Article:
Mario Savio, a man of brilliance, compassion, and humor, came to public notice as a spokesman for the Free Speech Movement at the University of California in 1964.
Having spent the summer as a civil rights worker in segregationist Mississippi, Savio returned to Berkeley at a time when students throughout the country were beginning to mobilize in support of racial justice and against the deepening American involvement in Vietnam.
His moral clarity, his eloquence, and his democratic style of leadership inspired thousands of fellow Berkeley students to protest university regulations which severely limited political speech and activity on campus.
The non-violent campaign culminated in the largest mass arrest in American history, drew widespread faculty support, and resulted in a revision of university rules to permit political speech and organizing. This significant advance for student freedom rapidly spread to countless other colleges and universities across the country.
Savio went on to become a teacher of mathematics, physics and philosophy at Sonoma State University, to speak and organize in favor of immigrant rights and affirmative action and against U.S.intervention in Central America.
Mario Savio died on November 6, 1996, in the middle of a struggle against university fee hikes that hurt working-class students.
He never lost his love of poetry and debate, his willingness to admit his own doubts and to listen to another’s point of view, or his deep belief that this kind of dialogue was essential to building a more just world whose fruits would be shared by all. (source)
Mario Savio on the Operation of the Machine (video speech)
“We asked the following: if President Kerr actually tried to get something more liberal out of the Regents in his telephone conversation, why didn’t he make some public statement to that effect? And the answer we received — from a well-meaning liberal — was the following: He said, “Would you ever imagine the manager of a firm making a statement publicly in opposition to his board of directors?” That’s the answer! Now, I ask you to consider: if this is a firm, and if the Board of Regents are the board of directors, and if President Kerr in fact is the manager, then I’ll tell you something: the faculty are a bunch of employees, and we’re the raw material! But we’re a bunch of raw material[s] that don’t mean to have any process upon us, don’t mean to be made into any product, don’t mean to end up being bought by some clients of the University, be they the government, be they industry, be they organized labor, be they anyone! We’re human beings!”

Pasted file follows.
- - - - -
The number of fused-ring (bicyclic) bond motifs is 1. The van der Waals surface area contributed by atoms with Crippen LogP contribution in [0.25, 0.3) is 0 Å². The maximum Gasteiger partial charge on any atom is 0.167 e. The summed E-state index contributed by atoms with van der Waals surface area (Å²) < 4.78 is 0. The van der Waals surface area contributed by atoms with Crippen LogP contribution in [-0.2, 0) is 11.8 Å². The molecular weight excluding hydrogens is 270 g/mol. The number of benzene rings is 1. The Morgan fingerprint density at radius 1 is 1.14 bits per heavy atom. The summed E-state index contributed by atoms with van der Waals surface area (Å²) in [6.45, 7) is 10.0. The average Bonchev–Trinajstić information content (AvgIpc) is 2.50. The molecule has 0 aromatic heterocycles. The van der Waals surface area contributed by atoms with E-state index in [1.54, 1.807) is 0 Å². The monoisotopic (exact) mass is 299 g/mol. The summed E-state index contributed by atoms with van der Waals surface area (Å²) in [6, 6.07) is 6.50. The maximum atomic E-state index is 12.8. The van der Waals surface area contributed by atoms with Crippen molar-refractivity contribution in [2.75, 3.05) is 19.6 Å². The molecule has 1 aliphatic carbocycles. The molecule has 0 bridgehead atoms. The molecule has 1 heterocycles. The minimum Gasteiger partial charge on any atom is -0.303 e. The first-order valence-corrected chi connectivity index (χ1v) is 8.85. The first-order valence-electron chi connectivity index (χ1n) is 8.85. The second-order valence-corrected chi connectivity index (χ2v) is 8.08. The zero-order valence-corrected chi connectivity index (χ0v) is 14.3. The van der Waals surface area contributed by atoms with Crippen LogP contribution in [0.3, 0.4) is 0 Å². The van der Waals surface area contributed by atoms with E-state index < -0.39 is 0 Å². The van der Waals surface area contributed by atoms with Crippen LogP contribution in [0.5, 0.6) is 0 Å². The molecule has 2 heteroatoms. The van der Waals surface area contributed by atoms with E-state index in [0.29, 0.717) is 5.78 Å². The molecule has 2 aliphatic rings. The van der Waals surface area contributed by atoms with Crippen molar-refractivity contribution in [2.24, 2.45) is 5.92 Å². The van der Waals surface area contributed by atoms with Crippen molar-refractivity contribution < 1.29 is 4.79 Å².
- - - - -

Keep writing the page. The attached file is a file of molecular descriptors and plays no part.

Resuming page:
“There is a time when the operation of the machine becomes so odious, makes you so sick at heart, that you can’t take part; you can’t even passively take part, and you’ve got to put your bodies upon the gears and upon the wheels, upon the levers, upon all the apparatus, and you’ve got to make it stop. And you’ve got to indicate to the people who run it, to the people who own it, that unless you’re free, the machine will be prevented from working at all!” — Mario Savio December 2, 1964, UC Berkeley, Sproul Hall Sit-In
Mario Savio, birth December 8, 1942; death November 6, 1996
What small steps are you, or will you participate in to assist in stopping the machine; the same machine that is trying to poison and enslave all people of this entire world?
You are the solution, and all it takes is one person at a time to de-slave the entire world.
We are not powerless. It just takes a small amount of sacrifices, but isn’t freedom worth it?